OLLI MAKI has been reviewed during its presentation at the Cannes film festival 2016

Shot with a black and white film, THE HAPPIEST DAY IN THE LIFE OF OLLI MÄKI plays but not the card of the pageant. The confrontation in 1962 between the boxer Finnish Olli Mäki (Jarkko Lahti) and the champion of the american world featherweight, is only the pretext for the exploration of a tension between the feeling of love and the pressure of success. On the one hand, former communist and a baker in a remote province of Finland is concerned about his flirtation with a young woman (Oona Airola). On the other, the investors, the public and his coach who encouraged him to focus on the game. Thus, the “most beautiful day of the life of Olli Mäki” is not necessarily for the reasons we think at the beginning of the film. The idea is rather simple, but thanks to the remarkable performance of the two main actors, we like to follow this idyll on the bottom of athletic training.

The historical material that operates the director Juho Kuosmanen is still quite limited. We feel that some elements are used to lengthen a plot that would perhaps not have taken on 1h32. The most disturbing is, according to me, the insistence on referring to the developments in the documentary that a television crew comes to film on Olli Mäki to exacerbate the sense of national pride. This process of mise en abîme has exactly the same through in which had dropped Bennett Miller for Foxcatcher. The feature documentary is shown in OLLI MÄKI and Foxcatcher as a means of propaganda, a look that falsifies the truth by staging a real, idealized, of which only the fiction would have the legitimacy to evoke. In OLLI MÄKI, one feels that the documentary is supposed to be a foil for as the fiction on the boxer’s credibility and likelihood. The approach is not very serious because of the documentary films belonging to the cinema verite emerge precisely in the years 60.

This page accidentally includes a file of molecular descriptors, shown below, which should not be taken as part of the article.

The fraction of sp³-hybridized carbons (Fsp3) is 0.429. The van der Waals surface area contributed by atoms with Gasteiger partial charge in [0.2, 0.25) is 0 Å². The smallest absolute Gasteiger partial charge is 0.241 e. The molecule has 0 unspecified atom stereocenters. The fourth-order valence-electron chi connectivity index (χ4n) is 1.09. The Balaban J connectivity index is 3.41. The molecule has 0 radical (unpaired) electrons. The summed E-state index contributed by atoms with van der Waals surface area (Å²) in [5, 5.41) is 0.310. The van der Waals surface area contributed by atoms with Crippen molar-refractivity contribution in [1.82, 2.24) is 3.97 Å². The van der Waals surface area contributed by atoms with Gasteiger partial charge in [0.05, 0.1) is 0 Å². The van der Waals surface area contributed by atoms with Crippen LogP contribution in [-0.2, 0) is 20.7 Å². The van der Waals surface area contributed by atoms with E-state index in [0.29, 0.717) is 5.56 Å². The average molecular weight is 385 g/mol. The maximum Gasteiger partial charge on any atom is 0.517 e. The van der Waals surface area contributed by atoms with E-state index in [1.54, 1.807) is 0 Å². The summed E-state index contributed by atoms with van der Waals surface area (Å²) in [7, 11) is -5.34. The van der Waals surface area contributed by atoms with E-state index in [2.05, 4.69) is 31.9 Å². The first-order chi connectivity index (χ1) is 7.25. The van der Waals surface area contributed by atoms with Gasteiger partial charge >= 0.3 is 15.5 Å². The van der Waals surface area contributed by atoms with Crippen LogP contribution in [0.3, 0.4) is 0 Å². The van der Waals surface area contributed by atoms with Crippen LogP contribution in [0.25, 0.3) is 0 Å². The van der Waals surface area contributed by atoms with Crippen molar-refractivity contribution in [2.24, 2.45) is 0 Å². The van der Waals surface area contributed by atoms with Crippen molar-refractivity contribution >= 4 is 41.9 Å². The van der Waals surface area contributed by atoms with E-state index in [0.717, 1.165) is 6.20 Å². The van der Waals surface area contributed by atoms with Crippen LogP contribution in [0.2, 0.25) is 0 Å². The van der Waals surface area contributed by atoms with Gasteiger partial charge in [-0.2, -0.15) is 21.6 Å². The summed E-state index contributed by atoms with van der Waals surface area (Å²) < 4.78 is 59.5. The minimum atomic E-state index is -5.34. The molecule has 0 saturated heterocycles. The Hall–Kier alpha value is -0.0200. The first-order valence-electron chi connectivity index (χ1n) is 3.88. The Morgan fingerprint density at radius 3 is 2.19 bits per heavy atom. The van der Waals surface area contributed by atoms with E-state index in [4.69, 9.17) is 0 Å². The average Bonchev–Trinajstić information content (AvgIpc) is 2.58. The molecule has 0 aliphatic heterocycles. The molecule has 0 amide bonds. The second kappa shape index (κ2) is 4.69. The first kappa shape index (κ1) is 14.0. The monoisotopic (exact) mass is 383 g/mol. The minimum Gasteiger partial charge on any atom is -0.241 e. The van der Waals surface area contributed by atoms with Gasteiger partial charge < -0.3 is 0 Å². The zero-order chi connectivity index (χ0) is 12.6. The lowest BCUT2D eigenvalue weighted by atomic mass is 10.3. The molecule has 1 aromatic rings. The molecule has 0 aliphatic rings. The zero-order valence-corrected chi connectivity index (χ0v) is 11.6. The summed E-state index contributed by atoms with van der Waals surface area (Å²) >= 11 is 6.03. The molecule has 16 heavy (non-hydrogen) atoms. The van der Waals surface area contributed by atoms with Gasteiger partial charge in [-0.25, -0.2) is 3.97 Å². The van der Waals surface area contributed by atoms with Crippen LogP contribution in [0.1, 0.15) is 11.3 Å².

In some of his interviews, the director Juho Kuosmanen says that he has been seduced by the story of Olli because of the parallels that he was able to weave between his own situation and that of the boxer. Enjoying a advertising unpredictable with his short film of end of studies, The painting sellers (2010), Kuosmanen has felt the weight of the expectations of the institutions, his entourage and the Finnish public. After such an early exposure, the developer was “forced” to succeed. The social pressure that surrounds the making of a national hero in OLLI MÄKI is thus a mise en abyme of the situation that lived Kuosmanen. Except that without the explanation of this context, the documentary screened in the fiction accentuates the distance between Mäki and the point of view of Kuosmanen instead of bringing them together.

“The few fights and workouts of Olli Mäki are filmed in a style that is very realistic”

Diametrically opposed to this artifice of staging, the few fights and workouts are filmed in a more realistic style that contrasts with the aesthetic expected of films of boxing (hyperrealism testosterone of Southpaw or the black-and-white stylized Scorsesein Raging Bull). The camera does not record any slow motion, the fists are hitting too fast for that they perceive the movement. Only the sound is a testament to the violence of the blows. The final battle, a short, surprisingly, goes to the efficiency and simplicity. The film engages immediately on the romance for a final plan, the duration of which deserves to be savored.

Has back hair in the biopic expected, OLLI MÄKI is not without flaws, but is an excellent first film that marks the beginning of a great career for Kuosmanen on the condition of letting aside the propensity to self talk through his characters.

Thomas Coispel




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